BOB. SHORT, Secretary.

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September 29, 1713.

Nec fera comantem

Narciffum, aut flexi tacuiffem vimen Acanthi,
Pallentesque hederas, et amantes littora myrtos.

VIRG.

N°. 173.

I

Lately took a particular friend of mine to my house in the country, not without some apprehenfion, that it could afford little entertainment to a man of his polite taste, particularly in architecture and gardening, who had so long been converfant with all that is beautiful and great in ei

ther. But it was a pleafant furprize to me, to hear
him often declare he had found in my little retire-
ment that beauty which he always thought want-
ing in the most celebrated seats (or, if
you will,
Villa's) of the nation. This he described to me
in those verses with which Martial begins one of
his epigrams:

Baiana noftri villa, Baffe, Fauftini,
Non otiofis ordinata myrtetis,
Viduaque platano, tonfilique buxeto,
Ingrata lati fpatia detinet campi ;
Sed rure vero, barbaroque lætatur.

There is certainly fomething in the amiable fimplicity of unadorned Nature, that spreads over the mind a more noble fort of tranquillity, and a loftier fenfation of pleasure, than can be raised from the nicer fcenes of art.

This was the taste of the Ancients in their gardens, as we may difcover from the descriptions extant of them. The two moft celebrated wits of the world have cach of them left us a particular picture of a Garden; wherein thofe great masters being wholly unconfined, and painting at pleasure, may be thought to have given a full idea of what they esteemed moft excellent in this way. These (one may obferve) confift intirely of the useful part of horticulture, fruit trees, herbs, water, etc. The pieces I am speaking of are Virgil's account of the garden of the old Corycian, and Homer's of that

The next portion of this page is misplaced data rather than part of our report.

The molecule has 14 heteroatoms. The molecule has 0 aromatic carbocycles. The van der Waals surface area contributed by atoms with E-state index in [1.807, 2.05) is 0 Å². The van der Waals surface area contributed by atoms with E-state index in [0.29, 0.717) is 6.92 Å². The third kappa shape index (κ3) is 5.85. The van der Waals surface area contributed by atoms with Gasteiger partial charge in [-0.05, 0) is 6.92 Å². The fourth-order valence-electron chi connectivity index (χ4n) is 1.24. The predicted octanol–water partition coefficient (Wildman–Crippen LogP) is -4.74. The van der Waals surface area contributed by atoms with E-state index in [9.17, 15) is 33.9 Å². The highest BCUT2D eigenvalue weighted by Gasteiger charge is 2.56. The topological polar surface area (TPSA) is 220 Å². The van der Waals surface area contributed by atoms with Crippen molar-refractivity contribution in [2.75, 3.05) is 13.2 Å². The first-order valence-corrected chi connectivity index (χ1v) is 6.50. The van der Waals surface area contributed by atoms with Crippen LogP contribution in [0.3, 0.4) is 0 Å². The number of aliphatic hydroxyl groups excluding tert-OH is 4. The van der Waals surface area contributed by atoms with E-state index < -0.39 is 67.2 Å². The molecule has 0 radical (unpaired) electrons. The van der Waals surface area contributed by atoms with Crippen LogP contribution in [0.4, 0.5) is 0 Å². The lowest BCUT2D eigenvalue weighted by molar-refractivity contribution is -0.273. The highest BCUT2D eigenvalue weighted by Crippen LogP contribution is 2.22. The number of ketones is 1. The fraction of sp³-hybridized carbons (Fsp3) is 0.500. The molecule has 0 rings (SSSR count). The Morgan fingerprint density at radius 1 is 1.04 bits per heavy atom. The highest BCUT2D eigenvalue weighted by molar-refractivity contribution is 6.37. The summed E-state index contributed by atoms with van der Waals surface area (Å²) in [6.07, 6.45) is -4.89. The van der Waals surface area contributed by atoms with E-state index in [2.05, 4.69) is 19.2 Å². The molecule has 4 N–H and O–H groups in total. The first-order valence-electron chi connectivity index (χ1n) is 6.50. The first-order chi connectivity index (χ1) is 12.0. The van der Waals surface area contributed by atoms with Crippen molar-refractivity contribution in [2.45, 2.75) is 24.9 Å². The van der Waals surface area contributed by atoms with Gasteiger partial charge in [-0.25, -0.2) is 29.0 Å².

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of Alcinous in the feventh Oyffey, to which I refer the reader.

Sir William Temple has remarked, that this garden of Homer contains all the jufteft rules and provifions which can go toward compofing the best gardens Its extent was four Acres, which, in those times of fimplicity, was looked upon as a large one, even for a Prince. It was inclofed all round for defence; and for conveniency joined clofe to the gates of the Palace.

He mentions next the Trees, which were ftandards, and fuffered to grow to their full height. The fine description of the Fruits that never failed, and the eternal Zephyrs, is only a more noble and poetical way of expreffing the continual fucceffion of one fruit after another throughout the

year.

The Vineyard feems to have been a plantation diftinct from the Garden; as alfo the beds of Greens mentioned afterwards at the extremity of the inclosure, in the ufual place of our Kitchen Gardens.

The two Fountains are difpofed very remarkably. They rofe within the inclofure, and were brought in by conduits or ducts; one of them to water all parts of the gardens, and the other underneath the Palace into the Town, for the fervice of the publick.

How contrary to this fimplicity is the modern practice of gardening? We feem to make it our VOL. VI. A a